The Center for Disease Control and Prevention has claimed in its recently published report that over 50,000 adults aged more than 60 are neglected or abused each year. With many cases of neglect and abuse being unreported, the figure is a slice of the real-life scenario. Elder abuses take place in nursing homes and other healthcare facilities. In this blog, we will discuss about identifying elder abuses and neglects in the care facility setting and how these people can fight back legally.
Elder Abuse – Definition & Types
The Administration on Aging is integral to the Department of Health and Human Services. According to them, elder abuse is defined as any knowing, negligent or intentional act by any individual if it harmed the vulnerable adult or caused a serious risk of harm to the person.
The CDC has identified six kinds of maltreatment affecting the adults aged more than 60. Here are those:
- Physical Abuse
- Emotional Abuse
- Financial Abuse
- Sexual Abuse
Pushing, hitting, slapping etc exemplify physical abuse. The wrong use of medicinal or physical restraints is categorized as physical abuse.
It is difficult to define ‘Elder Neglect’ due to existence of different forms of neglect. Furthermore, the facts vary between different situations. One point needs to be put here that neglect is not similar to negligence.
Usually, neglect refers to the caregiver’s failure. The caregiver may be a family member or trained staff and the person’s duty is to meet the obligations in relation with the elder person’s care.
Due to wide-ranging needs of the elderly persons, neglect is not limited to any particular type. In a word, it defines any denial related to needs of food, clothing, shelter, medical care and hygiene.
Signs of Elder Neglect & Abuse
Each situation is unique but followings are some important elements to consider:
- Physical Abuse: Bruises, burns, broken bones or other types of injuries beyond explanation
- Emotional Abuse: Fearful demeanor, unexplained mood swing, anxiety, refusal to meet relatives or close friends, fear of talking freely, withdrawal from life support system, unwillingness to interact with care givers or family members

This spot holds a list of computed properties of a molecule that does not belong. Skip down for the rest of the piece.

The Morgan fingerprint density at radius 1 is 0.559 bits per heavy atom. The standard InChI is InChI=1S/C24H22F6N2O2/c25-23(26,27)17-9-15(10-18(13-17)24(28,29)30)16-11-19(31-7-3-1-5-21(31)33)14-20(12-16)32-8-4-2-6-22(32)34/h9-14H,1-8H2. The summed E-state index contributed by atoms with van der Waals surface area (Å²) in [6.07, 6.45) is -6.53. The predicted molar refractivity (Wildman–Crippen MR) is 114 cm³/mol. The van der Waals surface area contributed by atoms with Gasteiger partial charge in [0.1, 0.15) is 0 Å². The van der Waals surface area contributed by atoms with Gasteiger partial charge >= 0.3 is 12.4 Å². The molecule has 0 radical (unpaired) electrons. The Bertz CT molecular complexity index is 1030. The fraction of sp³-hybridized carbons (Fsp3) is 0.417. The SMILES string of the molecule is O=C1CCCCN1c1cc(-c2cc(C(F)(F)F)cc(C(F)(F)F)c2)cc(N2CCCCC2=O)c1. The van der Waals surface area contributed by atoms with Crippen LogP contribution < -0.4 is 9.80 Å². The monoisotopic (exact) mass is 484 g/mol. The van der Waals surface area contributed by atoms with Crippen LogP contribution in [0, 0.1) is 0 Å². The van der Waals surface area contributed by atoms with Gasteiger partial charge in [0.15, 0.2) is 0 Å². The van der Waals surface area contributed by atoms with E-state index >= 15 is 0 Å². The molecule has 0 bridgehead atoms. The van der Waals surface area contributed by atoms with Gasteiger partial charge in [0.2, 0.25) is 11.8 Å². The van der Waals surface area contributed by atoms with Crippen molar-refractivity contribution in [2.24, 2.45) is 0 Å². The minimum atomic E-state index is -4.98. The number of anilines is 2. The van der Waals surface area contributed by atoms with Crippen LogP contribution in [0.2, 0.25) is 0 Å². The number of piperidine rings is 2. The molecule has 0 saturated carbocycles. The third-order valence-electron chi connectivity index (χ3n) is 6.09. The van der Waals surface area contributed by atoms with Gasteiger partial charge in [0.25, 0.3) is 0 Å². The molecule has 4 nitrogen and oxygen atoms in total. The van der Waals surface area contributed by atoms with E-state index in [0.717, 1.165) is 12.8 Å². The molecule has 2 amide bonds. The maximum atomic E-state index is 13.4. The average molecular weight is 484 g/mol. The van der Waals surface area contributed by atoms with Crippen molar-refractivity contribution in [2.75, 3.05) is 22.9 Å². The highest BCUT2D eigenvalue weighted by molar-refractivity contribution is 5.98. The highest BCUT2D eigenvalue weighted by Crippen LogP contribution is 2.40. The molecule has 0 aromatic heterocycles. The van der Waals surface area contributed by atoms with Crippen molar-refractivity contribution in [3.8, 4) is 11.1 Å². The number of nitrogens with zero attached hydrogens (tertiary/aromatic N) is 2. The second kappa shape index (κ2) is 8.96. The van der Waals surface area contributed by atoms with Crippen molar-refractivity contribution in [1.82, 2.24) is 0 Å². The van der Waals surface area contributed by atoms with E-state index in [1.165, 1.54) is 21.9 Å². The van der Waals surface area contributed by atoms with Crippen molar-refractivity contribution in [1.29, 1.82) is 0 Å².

- Financial Abuse: Unexplained exhaustion of assets, unexplained and sudden change in living standard, unexplained financial transaction, inconsistency between the person’s assets and standard of living, missing items from personal assets
- Sexual Abuse: Anal or genital pain, bleeding or injury in private parts, sexually transmitted diseases
- Abandonment: Unhygienic living condition, soiled clothing or bedding, lack of proper medical treatment and care
- Neglect: Lack of basic needs including food, shelter, clothing, hygiene, unattended medical needs, malnourishment
- Self-Neglect: Refusal of care by the elder person and the symptoms can be any or many of the above-stated symptoms
Legal Liability for Nursing Home Neglect & Abuse
If any neglect or abuse takes place in the nursing home premise, the institution can be held responsible for having a role in harming a patient or resident. The facility may fail to fulfill its obligation in any of the following areas:
- Negligence in Hiring
- Lack of Training
- Medication Errors
- Breach of Regulatory or Statutory Obligations
If you ever suspect that an elderly person in your family has suffered abuse or neglect in a nursing home facility, immediately contact a nursing home abuse lawyer in Cleveland to discuss the details of your case.